During the siege, the Israelis secured several key locations in other parts of Lebanon, but did not manage to take the city before a peace agreement was finally implemented. Although Syria had agreed on 7 August, Israel, Lebanon, and the PLO finally agreed, with US mediation, on the 18th. On 21 August, 350 French paratroopers arrived in Beirut, followed by 800 US Marines and Italian Bersaglieri plus additional international peacekeepers (for a total force of 2,130) to supervise the removal of the PLO, first by ship and then overland, to Tunisia, Yemen, Jordan, and Syria. Altogether 8500 PLO men were evacuated to Tunisia, and 2500 by land to other Arab countries.[5]


In the end, Israel succeeded in ending the rocket attacks for a very short period, and routing the PLO from Lebanon, but failed to weaken the PLO overall. The siege also saw the insubordination and subsequent dismissal of the 211th Armor Brigade commander, Eli Geva, who refused to lead his forces into the city, arguing this would result in "the excessive killings of civilians."

Following the siege of Beirut, Arafat fled to Greece, and then to Tunis, establishing a new headquarters there. PLO fedayeen continued to operate out of Yemen, Jordan, Algeria, Iraq, and the Sudan, as well as within Israeli-controlled territory.

International reaction

The siege of Beirut by Israeli military forces was highly controversial and was condemned even by Israel's traditional close ally, the United States, warning Israel that weaponry provided by the United States was only to be used for defensive purposes.[6] The U.S. government at one point even considered threatening sanctions against Israel in order to stop Israel from launching an assault on West Beirut in August 1982. The Soviet Union tried to pass a United Nations resolution calling for a worldwide arms embargo on Israel, which was vetoed by the U.S.[6]


Decades after the siege, the event was cited by Osama bin Laden as a major reason for the September 11, 2001 attacks.

"God knows it did not cross our minds to attack the Towers, but after the situation became unbearable—and we witnessed the injustice and tyranny of the American-Israeli alliance against our people in Palestine and Lebanon—I thought about it. And the events that affected me directly were that of 1982 and the events that followed—when America allowed the Israelis to invade Lebanon, helped by the U.S. Sixth Fleet. As I watched the destroyed towers in Lebanon, it occurred to me punish the unjust the same way: to destroy towers in America so it could taste some of what we are tasting and to stop killing our children and women."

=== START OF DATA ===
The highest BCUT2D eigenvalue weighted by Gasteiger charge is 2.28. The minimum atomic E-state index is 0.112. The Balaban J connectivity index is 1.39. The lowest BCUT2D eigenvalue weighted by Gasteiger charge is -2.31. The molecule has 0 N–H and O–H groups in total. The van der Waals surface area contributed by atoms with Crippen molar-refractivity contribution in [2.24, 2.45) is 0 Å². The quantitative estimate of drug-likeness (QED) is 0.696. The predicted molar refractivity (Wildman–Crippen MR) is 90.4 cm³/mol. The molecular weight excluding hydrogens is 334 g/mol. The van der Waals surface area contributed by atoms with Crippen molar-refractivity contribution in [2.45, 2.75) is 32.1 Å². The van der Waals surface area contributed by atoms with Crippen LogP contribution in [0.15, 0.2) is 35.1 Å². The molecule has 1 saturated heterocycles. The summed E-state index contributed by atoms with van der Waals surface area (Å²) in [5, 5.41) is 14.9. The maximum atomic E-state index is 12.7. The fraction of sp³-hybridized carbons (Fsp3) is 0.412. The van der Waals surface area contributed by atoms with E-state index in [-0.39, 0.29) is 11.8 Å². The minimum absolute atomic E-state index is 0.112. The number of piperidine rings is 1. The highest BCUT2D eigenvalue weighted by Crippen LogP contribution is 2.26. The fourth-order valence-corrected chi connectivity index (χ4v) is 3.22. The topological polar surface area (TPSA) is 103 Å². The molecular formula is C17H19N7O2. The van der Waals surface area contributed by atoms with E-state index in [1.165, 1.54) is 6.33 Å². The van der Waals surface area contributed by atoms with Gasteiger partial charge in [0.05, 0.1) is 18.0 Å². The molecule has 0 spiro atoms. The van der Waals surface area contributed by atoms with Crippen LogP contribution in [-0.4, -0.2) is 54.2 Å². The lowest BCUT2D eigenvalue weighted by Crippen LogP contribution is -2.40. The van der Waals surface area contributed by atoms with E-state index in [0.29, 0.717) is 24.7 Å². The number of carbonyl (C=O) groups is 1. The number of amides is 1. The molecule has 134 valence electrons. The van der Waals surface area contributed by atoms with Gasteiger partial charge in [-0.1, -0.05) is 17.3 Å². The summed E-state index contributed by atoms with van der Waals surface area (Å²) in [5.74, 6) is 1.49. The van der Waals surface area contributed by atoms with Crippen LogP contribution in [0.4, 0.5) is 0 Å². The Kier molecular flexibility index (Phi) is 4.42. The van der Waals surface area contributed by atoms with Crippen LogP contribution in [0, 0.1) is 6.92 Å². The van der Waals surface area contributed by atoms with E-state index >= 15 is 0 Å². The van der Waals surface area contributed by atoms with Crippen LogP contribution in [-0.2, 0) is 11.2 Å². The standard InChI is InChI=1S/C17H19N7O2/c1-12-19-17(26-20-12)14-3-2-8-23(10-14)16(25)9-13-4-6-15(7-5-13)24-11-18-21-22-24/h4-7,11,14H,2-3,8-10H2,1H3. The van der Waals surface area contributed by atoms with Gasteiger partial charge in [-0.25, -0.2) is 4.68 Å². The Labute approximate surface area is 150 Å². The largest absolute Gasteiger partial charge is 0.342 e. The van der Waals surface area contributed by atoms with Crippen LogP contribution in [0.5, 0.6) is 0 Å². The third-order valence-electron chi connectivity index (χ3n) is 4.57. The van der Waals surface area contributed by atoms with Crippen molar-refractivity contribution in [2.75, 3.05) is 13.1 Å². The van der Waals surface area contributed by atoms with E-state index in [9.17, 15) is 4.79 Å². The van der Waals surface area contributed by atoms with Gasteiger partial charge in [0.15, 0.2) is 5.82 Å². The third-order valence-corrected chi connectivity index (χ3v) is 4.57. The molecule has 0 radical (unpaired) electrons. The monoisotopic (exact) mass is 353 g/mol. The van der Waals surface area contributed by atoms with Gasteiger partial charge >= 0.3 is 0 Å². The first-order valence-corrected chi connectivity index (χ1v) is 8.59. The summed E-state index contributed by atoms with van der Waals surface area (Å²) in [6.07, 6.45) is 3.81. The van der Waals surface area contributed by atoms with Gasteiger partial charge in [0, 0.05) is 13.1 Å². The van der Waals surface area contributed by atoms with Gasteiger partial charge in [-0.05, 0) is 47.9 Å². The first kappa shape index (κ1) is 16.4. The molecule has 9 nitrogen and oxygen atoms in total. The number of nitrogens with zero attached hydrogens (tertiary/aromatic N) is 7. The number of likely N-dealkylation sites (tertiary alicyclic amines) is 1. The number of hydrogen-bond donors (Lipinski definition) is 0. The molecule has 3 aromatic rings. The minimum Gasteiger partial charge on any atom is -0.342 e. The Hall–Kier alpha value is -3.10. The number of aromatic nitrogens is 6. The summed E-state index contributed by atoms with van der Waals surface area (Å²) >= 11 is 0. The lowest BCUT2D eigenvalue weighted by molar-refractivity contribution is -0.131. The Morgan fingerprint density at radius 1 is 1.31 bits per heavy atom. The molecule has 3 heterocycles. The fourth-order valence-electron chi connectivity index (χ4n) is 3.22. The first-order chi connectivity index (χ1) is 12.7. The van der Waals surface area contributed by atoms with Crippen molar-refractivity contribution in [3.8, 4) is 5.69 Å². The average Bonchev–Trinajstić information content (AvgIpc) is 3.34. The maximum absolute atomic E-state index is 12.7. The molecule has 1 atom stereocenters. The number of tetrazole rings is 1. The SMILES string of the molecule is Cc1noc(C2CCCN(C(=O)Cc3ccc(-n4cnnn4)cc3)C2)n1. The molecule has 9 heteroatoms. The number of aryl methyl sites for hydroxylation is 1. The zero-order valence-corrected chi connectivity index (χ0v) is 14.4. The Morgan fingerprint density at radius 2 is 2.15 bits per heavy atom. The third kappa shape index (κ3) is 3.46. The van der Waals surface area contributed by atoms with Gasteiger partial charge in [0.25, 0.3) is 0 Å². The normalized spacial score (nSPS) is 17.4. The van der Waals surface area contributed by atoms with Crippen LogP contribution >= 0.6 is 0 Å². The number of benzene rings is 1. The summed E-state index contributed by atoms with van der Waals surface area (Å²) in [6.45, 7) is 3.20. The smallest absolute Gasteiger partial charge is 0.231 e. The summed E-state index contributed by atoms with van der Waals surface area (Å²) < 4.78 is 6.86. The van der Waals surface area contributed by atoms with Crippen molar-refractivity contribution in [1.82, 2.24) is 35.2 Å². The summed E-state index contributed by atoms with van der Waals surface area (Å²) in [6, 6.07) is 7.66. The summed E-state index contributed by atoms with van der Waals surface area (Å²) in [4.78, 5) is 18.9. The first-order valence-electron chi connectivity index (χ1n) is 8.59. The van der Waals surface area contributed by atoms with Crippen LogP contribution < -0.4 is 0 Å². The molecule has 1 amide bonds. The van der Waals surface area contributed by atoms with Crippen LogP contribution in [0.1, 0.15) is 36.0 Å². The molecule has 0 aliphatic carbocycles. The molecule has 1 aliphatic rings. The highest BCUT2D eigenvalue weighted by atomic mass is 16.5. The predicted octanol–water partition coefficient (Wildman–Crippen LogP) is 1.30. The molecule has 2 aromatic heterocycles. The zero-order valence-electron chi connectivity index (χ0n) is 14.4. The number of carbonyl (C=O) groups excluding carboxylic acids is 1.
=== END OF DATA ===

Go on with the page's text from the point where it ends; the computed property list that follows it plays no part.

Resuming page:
— Osama bin Laden, 2004[7]

See also


  1. Shlaim 1999 p.410
  2. Shlaim 1999 p.411
  3. 3.0 3.1 Morris. 2001 p.535
  4. Morris 2001 pp.535–36
  5. 5.0 5.1 Shlaim 1999 p.413
  6. 6.0 6.1 When Push Comes to Shove: Israel flouts U.S. diplomacy with an attack on Beirut, Time magazine, August 16, 1982.
  7. "God knows it did not cross our minds to attack the towers". The Guardian. London. October 30, 2004. Retrieved May 25, 2010. 
  • An Nahar, September 1, 1982.
  • Davis, M. Thomas. 40 km into Lebanon. Washington, DC: National Defense University Press (1987), pp. 96–101.
  • Davis, Paul K. Besieged: 100 Great Sieges from Jericho to Sarajevo. Oxford: Oxford University Press (2000).
  • Gabriel, Richard. Operation Peace for Galilee: The Israel-PLO War in Lebanon. New York: Hill and Wang (1984).
  • Rabinovich, Itmar. The War for Lebanon 1970–1985. Ithaca: Cornell University Press (1985).
  • Shlaim, Avi. The Iron Wall. New York: Norton press (1999)
  • Morris, Benny The righteous victims. New York: Vintage books (2001)

External links